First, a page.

All parents hope their kids venture out to do things that are bigger than their comfort zone. This is a tale of our son and the adventure he is embarking on!
The Microsoft Council for Digital Good
About six months ago, I heard about a new initiative Microsoft was launching—the Council for Digital Good. It would consist of teenagers from all walks of life converging into this inaugural group to provide feedback, insight, and perspective as digital natives. One of Microsoft’s goals for this group is for them to help “advance digital civility and safer online interactions.” And also, “To help young people fully appreciate and understand the risks and potential harms associated with life online.”
Careful not to push my own agenda, I approached my newly-teenage son, asking if he might want to apply. He was curious about it, and wondered if he even had a chance of making it. “They want me to tell them about my life online, mom. I don’t HAVE a life online.” (He may have added a “thanks to you,” in good humor, but I can’t be sure.)
I told him that his perspective as a teen who does not participate in social media or have his own devices yet is just as valuable as that of teens who have been online for years. He seemed to see my point and said he’d think about it.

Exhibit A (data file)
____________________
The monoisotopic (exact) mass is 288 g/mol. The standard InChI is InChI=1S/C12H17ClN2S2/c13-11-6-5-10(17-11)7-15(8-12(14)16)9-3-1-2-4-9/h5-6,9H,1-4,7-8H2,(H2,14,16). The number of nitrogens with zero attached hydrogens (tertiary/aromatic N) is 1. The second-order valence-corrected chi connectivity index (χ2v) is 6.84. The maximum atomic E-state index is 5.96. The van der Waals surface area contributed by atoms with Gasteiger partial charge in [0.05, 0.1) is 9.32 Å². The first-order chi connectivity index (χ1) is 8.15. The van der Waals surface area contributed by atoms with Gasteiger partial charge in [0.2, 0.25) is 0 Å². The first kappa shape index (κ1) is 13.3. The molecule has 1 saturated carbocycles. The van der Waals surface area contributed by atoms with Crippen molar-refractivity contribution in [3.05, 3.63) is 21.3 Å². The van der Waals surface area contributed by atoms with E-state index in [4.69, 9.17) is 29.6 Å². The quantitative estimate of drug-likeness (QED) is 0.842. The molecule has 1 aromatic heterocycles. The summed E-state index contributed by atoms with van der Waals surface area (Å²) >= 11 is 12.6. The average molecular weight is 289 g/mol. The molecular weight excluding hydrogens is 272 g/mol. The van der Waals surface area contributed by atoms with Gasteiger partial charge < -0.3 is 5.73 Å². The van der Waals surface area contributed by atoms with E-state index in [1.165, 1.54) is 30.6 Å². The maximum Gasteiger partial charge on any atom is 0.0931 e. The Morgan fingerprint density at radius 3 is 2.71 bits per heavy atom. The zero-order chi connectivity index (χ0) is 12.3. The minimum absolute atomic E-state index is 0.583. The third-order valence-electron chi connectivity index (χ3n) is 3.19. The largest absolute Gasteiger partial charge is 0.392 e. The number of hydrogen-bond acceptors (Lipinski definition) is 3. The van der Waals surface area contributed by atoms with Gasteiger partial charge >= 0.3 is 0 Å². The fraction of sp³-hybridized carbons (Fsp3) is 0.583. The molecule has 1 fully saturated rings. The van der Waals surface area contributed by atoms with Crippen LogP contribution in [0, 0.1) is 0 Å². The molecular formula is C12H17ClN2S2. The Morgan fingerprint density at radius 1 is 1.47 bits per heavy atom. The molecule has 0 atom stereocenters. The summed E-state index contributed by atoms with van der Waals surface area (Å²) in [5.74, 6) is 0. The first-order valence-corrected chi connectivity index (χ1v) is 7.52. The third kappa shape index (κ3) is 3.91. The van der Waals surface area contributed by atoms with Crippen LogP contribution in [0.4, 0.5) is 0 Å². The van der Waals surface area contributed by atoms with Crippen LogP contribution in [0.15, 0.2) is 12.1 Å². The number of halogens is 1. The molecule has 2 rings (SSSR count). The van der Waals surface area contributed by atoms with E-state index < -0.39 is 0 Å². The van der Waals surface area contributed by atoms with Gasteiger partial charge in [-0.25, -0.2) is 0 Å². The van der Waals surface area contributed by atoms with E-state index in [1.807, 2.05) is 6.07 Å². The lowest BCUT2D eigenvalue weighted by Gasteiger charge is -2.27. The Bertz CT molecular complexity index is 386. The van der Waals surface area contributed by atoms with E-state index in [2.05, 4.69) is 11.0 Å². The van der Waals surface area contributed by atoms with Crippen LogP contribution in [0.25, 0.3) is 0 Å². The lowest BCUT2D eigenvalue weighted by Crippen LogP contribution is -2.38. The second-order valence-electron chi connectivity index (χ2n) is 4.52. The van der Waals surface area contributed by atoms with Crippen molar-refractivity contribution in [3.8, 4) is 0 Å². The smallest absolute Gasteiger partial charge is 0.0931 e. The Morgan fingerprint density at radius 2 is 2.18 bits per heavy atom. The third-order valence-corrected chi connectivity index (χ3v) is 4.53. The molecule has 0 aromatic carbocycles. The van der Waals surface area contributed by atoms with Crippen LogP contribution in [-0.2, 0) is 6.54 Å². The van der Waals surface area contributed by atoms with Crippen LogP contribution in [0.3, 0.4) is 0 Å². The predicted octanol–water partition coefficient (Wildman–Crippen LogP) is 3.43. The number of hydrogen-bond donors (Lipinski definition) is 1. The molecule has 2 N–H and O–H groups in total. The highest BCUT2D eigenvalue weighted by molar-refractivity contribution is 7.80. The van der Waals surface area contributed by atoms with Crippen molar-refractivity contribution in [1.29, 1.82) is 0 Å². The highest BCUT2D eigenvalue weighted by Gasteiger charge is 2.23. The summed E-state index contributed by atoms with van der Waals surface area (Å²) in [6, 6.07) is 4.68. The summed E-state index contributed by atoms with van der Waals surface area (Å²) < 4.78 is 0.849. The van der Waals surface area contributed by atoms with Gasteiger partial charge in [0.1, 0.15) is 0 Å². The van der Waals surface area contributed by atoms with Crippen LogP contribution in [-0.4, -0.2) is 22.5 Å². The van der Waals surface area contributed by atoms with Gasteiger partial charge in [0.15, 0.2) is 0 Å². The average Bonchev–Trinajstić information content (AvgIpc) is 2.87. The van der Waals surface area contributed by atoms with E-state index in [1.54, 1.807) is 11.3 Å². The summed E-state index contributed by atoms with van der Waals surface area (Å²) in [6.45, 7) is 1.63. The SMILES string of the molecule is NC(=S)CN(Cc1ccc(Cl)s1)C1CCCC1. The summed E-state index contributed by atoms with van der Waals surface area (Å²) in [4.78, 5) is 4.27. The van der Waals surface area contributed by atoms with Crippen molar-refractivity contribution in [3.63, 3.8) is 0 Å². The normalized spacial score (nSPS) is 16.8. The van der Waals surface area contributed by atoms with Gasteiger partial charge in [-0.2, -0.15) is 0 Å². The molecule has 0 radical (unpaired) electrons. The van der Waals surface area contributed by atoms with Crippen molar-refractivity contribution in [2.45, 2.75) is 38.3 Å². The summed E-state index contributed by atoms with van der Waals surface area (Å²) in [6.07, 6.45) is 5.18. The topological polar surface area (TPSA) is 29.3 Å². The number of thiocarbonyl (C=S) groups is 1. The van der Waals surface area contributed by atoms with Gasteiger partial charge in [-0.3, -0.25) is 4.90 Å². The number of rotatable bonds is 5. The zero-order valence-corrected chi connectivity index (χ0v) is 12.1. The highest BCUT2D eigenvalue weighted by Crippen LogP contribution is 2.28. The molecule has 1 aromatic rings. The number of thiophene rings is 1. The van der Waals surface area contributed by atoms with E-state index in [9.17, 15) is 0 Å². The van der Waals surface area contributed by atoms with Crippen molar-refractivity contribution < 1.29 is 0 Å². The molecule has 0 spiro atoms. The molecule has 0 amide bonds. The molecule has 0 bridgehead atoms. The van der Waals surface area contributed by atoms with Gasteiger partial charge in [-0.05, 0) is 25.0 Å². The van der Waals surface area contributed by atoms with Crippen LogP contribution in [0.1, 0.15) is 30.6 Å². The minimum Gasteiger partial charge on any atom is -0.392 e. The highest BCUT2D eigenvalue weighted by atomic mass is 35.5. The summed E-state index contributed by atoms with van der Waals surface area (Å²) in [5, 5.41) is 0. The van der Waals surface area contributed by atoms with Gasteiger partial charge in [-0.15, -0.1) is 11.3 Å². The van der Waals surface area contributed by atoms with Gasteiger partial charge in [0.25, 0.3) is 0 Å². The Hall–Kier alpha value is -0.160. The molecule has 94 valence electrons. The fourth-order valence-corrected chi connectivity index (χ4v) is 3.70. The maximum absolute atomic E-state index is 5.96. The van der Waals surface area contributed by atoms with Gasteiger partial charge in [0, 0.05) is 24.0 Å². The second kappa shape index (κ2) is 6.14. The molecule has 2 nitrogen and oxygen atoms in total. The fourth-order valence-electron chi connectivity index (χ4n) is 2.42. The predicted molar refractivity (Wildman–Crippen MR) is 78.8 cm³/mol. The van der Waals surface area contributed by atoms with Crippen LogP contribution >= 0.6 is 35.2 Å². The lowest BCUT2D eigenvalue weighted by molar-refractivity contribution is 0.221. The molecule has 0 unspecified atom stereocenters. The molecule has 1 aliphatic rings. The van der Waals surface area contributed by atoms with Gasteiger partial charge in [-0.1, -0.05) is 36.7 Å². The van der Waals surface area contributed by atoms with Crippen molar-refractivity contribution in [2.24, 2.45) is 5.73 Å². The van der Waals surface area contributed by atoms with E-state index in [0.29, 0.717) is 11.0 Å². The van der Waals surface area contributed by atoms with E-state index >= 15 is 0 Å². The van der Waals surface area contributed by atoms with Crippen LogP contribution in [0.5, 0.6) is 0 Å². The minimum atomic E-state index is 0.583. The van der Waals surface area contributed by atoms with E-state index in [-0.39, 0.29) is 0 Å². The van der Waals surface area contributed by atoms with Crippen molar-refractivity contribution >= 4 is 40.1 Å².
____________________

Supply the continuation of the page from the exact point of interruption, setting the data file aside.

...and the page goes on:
I knew he cared about kids being safe online, even though sometimes it makes his own life a lot less fun. We haven’t shielded him from stories we hear regarding Internet danger, and he often has good insight to offer. He’s also been known to raise his hand and share an opposing view in front of a classroom of peers about why social media is dangerous for pre-teens. He even wrote a report in the 4th grade about the one thing he would want to do to change the world if he were president: ban pornography.
The Adventure Begins
Over the last few months, our son has been able to participate in a few conference calls with other members of the council as they prepare for their big in-person summit, which happens next week. I’ll get to go with him to the Microsoft campus, where he’ll spend a couple of days in meetings talking about how technology affects his generation and what can be done to propel things in a more positive direction. He’ll have the opportunity to meet influencers in technology and share his thoughts from his own unique point of view.
We don’t share much about our kids publicly, and I assure you that is quite on purpose. We just don’t feel that their digital footprint is ours to create, so we have purposely kept them out of our blogs and social media posts. But as our kids cross from childhood to adolescence and beyond, some of that will change. For now, we are just so proud of our son wanting to make a difference in his generation. And more than anything, we’re proud of the way he has respected our boundaries with technology and grown to appreciate the wisdom behind all of the rules. He’s not perfect, but he is trying to make good choices.
Even without a PS4, even without an iPhone, even without Snapchat… he’s a joyful kid who actually genuinely loves his parents, loves God, gets good grades, and knows how to carry on a conversation with adults.
And even though we are far from perfect parents, we will take that as a win. We can’t wait to watch this adventure unfold!